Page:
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A contraian look at the investment cycle
Old 07-10-2013, 06:51 PM   #1
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A contraian look at the investment cycle

I ran across this comment on the investment cycle (and the role of wall street and the media) in a recent Morningstar article and thought some of you would find it interesting/amusing:

"The natural cycle of investments works like this:
  1. An asset performs well.
  2. Wall Street notices.
  3. Wall Street markets that asset.
  4. Journalists cover what Wall Street markets.
  5. Investors buy what journalists cover and Wall Street markets.
  6. The asset becomes overpriced.
  7. Investors buy even more of the asset.
  8. The asset declines in value.
  9. Investors grow concerned.
  10. The asset declines further in value.
  11. Investors sell the asset.
  12. The asset languishes.
  13. Wall Street does not market the asset, nor do journalists cover it.
  14. Return to step 1"
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Old 07-10-2013, 07:18 PM   #2
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A contrarian look vs. the old standby?

Investor Psychology:
Attached Images
File Type: gif investor-psychology-illustrated.gif (65.3 KB, 106 views)
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Old 07-10-2013, 07:28 PM   #3
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Quote:
Originally Posted by REWahoo View Post
A contrarian look vs. the old standby?

Investor Psychology:
There can be so much truth in humor!
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Old 07-10-2013, 07:28 PM   #4
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Or in pictures:

http://1.bp.blogspot.com/_wDzTfNbQdV...t-cartoon1.png
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Old 07-19-2013, 04:42 PM   #5
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Thanks for sharing those images. VERY FUNNY. And very true. Which is maybe not so funny when you think about it... Anyhoo, this did give me a good laugh.
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Old 07-19-2013, 10:58 PM   #6
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Quote:
Originally Posted by Willers View Post
I ran across this comment on the investment cycle (and the role of wall street and the media) in a recent Morningstar article and thought some of you would find it interesting/amusing:


"The natural cycle of investments works like this:
  1. An asset performs well.
  2. Wall Street notices.
  3. Wall Street markets that asset.
  4. Journalists cover what Wall Street markets.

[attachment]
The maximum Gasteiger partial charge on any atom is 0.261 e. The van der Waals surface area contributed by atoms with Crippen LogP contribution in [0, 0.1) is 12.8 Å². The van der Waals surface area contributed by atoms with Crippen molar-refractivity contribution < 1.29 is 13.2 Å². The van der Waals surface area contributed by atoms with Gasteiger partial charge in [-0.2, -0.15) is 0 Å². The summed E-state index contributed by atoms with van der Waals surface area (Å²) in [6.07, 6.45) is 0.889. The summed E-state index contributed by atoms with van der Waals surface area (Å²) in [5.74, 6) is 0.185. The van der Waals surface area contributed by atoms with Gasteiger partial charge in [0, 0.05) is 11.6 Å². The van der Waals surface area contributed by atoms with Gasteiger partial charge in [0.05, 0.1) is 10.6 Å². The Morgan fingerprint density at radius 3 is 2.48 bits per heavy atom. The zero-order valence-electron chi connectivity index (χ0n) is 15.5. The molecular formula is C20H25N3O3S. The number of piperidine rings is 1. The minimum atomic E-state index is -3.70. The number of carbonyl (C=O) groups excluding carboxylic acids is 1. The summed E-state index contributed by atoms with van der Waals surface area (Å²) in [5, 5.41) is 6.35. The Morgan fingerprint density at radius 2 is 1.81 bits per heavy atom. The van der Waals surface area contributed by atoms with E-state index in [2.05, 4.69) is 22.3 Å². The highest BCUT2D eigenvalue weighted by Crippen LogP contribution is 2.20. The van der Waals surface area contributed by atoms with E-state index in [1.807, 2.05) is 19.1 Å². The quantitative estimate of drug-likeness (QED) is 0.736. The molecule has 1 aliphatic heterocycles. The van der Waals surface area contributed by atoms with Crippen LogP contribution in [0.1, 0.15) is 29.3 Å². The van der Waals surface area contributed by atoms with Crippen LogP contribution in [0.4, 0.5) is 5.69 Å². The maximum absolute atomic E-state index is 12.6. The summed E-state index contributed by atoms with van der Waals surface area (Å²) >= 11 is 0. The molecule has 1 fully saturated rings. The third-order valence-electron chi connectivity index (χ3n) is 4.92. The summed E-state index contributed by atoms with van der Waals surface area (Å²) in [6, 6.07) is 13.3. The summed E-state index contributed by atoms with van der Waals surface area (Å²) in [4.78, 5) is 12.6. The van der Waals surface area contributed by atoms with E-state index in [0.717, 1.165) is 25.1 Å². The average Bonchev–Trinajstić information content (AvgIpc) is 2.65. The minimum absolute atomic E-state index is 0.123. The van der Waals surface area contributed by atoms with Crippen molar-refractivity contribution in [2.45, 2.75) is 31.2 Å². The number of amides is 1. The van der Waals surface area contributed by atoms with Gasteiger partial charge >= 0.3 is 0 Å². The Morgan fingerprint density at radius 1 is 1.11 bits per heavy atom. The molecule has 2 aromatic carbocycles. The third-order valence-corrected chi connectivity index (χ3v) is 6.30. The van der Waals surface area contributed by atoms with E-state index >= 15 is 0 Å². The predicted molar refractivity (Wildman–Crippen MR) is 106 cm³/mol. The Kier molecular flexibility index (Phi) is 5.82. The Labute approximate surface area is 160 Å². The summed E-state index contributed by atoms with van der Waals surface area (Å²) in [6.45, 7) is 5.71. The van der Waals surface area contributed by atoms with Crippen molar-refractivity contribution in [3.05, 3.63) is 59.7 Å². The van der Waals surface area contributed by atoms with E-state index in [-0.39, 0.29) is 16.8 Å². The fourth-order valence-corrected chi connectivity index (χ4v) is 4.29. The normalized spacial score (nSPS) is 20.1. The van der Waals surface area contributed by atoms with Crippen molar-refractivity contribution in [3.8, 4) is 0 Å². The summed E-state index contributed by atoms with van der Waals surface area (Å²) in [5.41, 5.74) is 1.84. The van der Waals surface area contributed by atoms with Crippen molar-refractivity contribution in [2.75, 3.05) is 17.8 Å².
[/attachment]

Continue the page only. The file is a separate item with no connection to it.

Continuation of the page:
5. Investors buy what journalists cover and Wall Street markets.
  6. The asset becomes overpriced.
  7. Investors buy even more of the asset.
  8. The asset declines in value.
  9. Investors grow concerned.
  10. The asset declines further in value.
  11. Investors sell the asset.
  12. The asset languishes.
  13. Wall Street does not market the asset, nor do journalists cover it.
  14. Return to step 1"
It not interesting or amusing - just the life of an active fund manager and their investors!

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Old 07-20-2013, 03:28 AM   #7
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Looks like we're at about step 8 -10 for emerging market equity funds.
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Old 07-20-2013, 02:51 PM   #8
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Quote:
Originally Posted by foxfirev5 View Post
Looks like we're at about step 8 -10 for emerging market equity funds.
+1 The herd appears to be on its way out. It will be interesting to see how the July inflow/outflow numbers look.

End of June data:

"LONDON, June 28 (Reuters) - Investment funds dedicated to emerging market equities have posted record monthly outflows in June, shedding their entire year-to-date takings, banks said on Friday, citing data from EPFR Global.

It was the fifth straight week of outflow for equity funds which lost $5.6 billion in the week ended June 26, according to the Boston-based fund tracker which releases weekly data to clients late on Thursday.

The data showed that on a monthly basis, dedicated emerging equity funds suffered $19.86 billion in outflows in the four weeks of June, outstripping the previous record set in January 2008, when $18.7 billion fled the sector."
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